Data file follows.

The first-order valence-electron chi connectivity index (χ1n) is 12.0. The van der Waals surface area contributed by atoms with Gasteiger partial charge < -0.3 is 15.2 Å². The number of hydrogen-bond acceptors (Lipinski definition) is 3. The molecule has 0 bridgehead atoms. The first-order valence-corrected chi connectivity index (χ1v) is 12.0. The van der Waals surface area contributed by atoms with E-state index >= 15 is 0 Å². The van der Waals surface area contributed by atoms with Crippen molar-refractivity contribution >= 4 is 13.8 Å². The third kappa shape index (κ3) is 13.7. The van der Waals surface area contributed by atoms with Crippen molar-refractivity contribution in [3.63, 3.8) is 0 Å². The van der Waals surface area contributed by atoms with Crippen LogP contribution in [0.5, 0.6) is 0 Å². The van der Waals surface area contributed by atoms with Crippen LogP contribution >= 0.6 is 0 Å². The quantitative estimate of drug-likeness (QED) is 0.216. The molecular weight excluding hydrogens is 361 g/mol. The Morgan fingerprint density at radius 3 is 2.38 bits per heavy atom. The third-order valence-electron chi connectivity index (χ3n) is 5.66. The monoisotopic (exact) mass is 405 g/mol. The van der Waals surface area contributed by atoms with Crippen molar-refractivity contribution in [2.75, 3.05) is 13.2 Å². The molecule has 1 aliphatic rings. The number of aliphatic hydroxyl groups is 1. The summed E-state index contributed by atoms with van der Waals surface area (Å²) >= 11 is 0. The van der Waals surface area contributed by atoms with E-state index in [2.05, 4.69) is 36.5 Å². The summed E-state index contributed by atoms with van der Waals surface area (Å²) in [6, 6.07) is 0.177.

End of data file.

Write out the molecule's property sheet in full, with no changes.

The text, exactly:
The first-order valence-electron chi connectivity index (χ1n) is 12.0. The van der Waals surface area contributed by atoms with Gasteiger partial charge < -0.3 is 15.2 Å². The number of hydrogen-bond acceptors (Lipinski definition) is 3. The molecule has 0 bridgehead atoms. The first-order valence-corrected chi connectivity index (χ1v) is 12.0. The van der Waals surface area contributed by atoms with E-state index >= 15 is 0 Å². The van der Waals surface area contributed by atoms with Crippen molar-refractivity contribution >= 4 is 13.8 Å². The third kappa shape index (κ3) is 13.7. The van der Waals surface area contributed by atoms with Crippen molar-refractivity contribution in [3.63, 3.8) is 0 Å². The van der Waals surface area contributed by atoms with Crippen LogP contribution in [0.5, 0.6) is 0 Å². The van der Waals surface area contributed by atoms with Crippen LogP contribution >= 0.6 is 0 Å². The quantitative estimate of drug-likeness (QED) is 0.216. The molecular weight excluding hydrogens is 361 g/mol. The Morgan fingerprint density at radius 3 is 2.38 bits per heavy atom. The third-order valence-electron chi connectivity index (χ3n) is 5.66. The monoisotopic (exact) mass is 405 g/mol. The van der Waals surface area contributed by atoms with Crippen molar-refractivity contribution in [2.75, 3.05) is 13.2 Å². The molecule has 1 aliphatic rings. The number of aliphatic hydroxyl groups is 1. The summed E-state index contributed by atoms with van der Waals surface area (Å²) >= 11 is 0. The van der Waals surface area contributed by atoms with E-state index in [2.05, 4.69) is 36.5 Å². The summed E-state index contributed by atoms with van der Waals surface area (Å²) in [6, 6.07) is 0.177.